The Ministry of Health has for the first time developed local guidelines aimed at providing comprehensive clinical guidance for physicians and other health care providers in the prevention and treatment of HIV in Barbados.

In the past, physicians and health care providers relied on regional and international guidance for the clinical management of HIV.

The new document, officially launched on Friday, January 22, while based on guidance from the World Health Organization (WHO), is built on experience at the country level.

Its focus is the management of HIV in children, adolescents and adults; management of common opportunistic infections; management of HIV infection in pregnant women; and management of HIV post-exposure prophylaxis.

Health Minister John Boyce, speaking at the launch of the publication, reported that studies conducted by the Ministry and The University of the West Indies, revealed that there had been dramatic declines in HIV-related deaths in Barbados, as well as declining rates of new cases. This was largely due, he said, to antiretroviral therapy (ART), introduced in Barbados in 2002.

The Ministry of Health is currently in the process of expanding the use of ART, adopting the 2013 World Health Organization criteria for the initiation of treatment. This change will see the criteria to start ART in a person with HIV moving from a CD4 count of 350 or less to a CD4 count of 500 or less.

The Ministry of Health notes that recent findings from clinical trials have confirmed that the early and expanded use of antiretroviral treatment saves lives by keeping people with HIV healthier, and by reducing the risk that they will transmit the virus to partners. Last September, this confirmation led the WHO to recommend that all people living with HIV start ART as soon as possible after diagnosis.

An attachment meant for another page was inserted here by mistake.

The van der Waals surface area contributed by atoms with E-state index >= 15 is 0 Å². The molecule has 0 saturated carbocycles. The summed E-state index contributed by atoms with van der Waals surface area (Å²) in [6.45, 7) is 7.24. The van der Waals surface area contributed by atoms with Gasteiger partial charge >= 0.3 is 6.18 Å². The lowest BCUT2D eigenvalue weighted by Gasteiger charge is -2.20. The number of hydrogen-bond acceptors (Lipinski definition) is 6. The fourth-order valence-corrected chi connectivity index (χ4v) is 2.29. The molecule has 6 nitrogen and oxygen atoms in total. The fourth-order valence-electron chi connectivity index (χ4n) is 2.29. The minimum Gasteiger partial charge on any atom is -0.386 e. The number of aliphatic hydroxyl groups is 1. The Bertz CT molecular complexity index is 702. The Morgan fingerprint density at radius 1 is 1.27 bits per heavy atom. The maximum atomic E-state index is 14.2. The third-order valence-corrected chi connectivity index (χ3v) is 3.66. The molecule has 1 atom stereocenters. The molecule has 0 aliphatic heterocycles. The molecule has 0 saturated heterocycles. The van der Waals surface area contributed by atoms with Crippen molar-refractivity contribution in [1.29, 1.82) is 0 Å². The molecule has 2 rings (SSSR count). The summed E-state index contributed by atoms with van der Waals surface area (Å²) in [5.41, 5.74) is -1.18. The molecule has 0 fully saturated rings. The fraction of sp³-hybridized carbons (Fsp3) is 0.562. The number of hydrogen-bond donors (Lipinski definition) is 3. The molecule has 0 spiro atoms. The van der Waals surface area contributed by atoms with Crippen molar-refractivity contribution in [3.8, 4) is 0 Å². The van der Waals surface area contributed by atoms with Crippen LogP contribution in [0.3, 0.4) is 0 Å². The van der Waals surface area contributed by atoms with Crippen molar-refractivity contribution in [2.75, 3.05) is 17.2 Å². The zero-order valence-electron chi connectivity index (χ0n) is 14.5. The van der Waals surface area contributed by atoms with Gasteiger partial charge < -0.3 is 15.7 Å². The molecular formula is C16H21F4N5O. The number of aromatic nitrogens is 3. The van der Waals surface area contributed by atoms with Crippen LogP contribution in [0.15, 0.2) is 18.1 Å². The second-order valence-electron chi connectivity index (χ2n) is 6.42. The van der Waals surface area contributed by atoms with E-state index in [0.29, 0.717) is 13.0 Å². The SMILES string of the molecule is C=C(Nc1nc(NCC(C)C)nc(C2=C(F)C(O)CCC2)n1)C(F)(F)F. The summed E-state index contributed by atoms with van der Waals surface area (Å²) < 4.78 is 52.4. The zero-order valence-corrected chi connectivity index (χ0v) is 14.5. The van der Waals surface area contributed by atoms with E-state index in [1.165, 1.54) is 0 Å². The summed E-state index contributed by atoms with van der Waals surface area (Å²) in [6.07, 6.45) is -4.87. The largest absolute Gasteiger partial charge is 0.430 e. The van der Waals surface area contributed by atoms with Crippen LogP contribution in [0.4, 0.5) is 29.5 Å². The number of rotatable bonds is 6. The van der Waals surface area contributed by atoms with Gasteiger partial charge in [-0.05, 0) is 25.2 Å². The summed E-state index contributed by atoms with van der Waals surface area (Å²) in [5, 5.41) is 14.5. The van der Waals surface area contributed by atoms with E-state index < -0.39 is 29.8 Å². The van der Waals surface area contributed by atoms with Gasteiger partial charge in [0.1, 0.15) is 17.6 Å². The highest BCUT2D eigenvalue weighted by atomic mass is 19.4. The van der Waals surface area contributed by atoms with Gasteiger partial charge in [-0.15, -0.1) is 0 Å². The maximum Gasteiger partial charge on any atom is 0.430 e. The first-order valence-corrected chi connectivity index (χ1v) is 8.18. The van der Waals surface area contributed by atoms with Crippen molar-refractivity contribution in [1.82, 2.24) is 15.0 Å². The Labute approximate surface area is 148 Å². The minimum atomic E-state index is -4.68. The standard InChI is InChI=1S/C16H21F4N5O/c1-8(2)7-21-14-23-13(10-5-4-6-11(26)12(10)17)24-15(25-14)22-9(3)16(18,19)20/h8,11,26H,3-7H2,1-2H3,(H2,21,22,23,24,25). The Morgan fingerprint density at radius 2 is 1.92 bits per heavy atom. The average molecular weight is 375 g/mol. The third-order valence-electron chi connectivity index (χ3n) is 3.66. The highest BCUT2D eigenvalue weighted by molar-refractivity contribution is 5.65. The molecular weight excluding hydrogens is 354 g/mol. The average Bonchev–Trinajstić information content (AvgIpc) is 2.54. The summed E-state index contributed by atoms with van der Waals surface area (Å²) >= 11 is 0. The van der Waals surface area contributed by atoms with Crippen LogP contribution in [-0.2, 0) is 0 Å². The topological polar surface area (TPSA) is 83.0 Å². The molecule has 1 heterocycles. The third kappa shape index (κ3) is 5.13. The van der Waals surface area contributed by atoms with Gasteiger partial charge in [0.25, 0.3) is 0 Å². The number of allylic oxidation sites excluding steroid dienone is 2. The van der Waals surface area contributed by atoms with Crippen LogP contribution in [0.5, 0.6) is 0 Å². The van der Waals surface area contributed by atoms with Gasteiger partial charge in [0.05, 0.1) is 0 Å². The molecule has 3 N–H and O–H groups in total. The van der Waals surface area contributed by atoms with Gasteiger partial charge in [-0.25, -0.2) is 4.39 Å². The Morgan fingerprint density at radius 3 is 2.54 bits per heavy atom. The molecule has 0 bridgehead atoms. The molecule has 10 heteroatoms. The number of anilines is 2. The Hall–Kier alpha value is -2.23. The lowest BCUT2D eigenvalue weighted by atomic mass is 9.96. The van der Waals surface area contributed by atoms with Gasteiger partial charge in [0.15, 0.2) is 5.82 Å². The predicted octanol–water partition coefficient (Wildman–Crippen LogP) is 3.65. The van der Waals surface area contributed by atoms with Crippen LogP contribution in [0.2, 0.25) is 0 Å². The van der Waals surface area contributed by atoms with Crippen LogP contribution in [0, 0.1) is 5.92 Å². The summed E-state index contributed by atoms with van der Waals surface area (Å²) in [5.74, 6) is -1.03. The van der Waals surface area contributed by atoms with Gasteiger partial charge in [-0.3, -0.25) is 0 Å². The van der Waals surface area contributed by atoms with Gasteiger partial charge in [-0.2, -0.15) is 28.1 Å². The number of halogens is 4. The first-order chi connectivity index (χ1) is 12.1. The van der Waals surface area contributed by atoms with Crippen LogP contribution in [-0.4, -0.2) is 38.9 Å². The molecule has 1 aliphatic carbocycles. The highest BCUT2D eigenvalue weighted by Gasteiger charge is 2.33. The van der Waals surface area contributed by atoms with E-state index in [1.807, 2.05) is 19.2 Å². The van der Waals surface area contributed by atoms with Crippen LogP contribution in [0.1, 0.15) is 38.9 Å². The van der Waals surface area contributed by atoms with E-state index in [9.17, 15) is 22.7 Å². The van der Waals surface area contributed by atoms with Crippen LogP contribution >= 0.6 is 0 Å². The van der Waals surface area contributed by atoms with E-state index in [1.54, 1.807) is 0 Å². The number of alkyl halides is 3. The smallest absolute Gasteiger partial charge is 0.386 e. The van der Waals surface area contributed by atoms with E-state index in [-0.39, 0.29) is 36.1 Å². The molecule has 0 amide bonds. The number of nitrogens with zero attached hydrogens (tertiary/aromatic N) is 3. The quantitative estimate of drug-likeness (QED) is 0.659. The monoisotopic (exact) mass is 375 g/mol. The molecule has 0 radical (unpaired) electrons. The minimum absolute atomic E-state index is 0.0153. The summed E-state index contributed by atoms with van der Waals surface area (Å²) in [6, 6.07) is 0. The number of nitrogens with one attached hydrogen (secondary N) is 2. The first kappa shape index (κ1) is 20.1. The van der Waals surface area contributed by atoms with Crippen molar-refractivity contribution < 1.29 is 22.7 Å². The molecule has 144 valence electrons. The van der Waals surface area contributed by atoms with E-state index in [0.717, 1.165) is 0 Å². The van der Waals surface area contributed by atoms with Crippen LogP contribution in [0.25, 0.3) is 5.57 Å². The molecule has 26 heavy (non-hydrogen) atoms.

Mr. Boyce disclosed that during 2016, the Ministry will eventually move towards the new WHO ???treat all??? approach, in which all persons with HIV should be offered lifelong therapy, irrespective of their CD4 count.

Meanwhile, the Ministry is encouraging all clinicians in Barbados to utilise the new guidelines as a point of reference for the provision of high quality treatment and care.

The Health Minister noted: ???These guidelines seek to standardise HIV care; expand access to treatment; and enhance the efficiency and effectiveness of our efforts, while allowing for sustainability of our national HIV response.???

He said the guidelines will be critical in helping Barbados to achieve the UNAIDS 90-90-90 targets by 2030. These targets are that 90 per cent of all people living with HIV know their HIV status; that 90 per cent of all people with diagnosed HIV infection receive sustained antiretroviral therapy; and that 90 per cent of all people receiving antiretroviral therapy are virally suppressed.

The guidelines represent the current state of knowledge regarding the use of antiretroviral therapy. The Ministry notes however that because medical and public health science of HIV is rapidly evolving, the availability of new drugs and new evidence may change therapeutic options and interventions based on the public health approach to HIV.

The guidelines were developed through extensive stakeholder collaboration, including many of the persons involved in the national HIV programme, as well as key partners such as the Pan American Health Organization.

An important contribution was made by the United States Government through the President???s Emergency Plan for AIDS Relief (PEPFAR), which provided technical and financial assistance towards the publication of the guidelines.

Charge d???Affaires at the United States Embassy, Laura Griesmer, who was presented with a copy of the guidelines by Mr. Boyce, said the US Government was thrilled to contribute to the publication, and she hoped the guidelines would be a model for other countries in the region.

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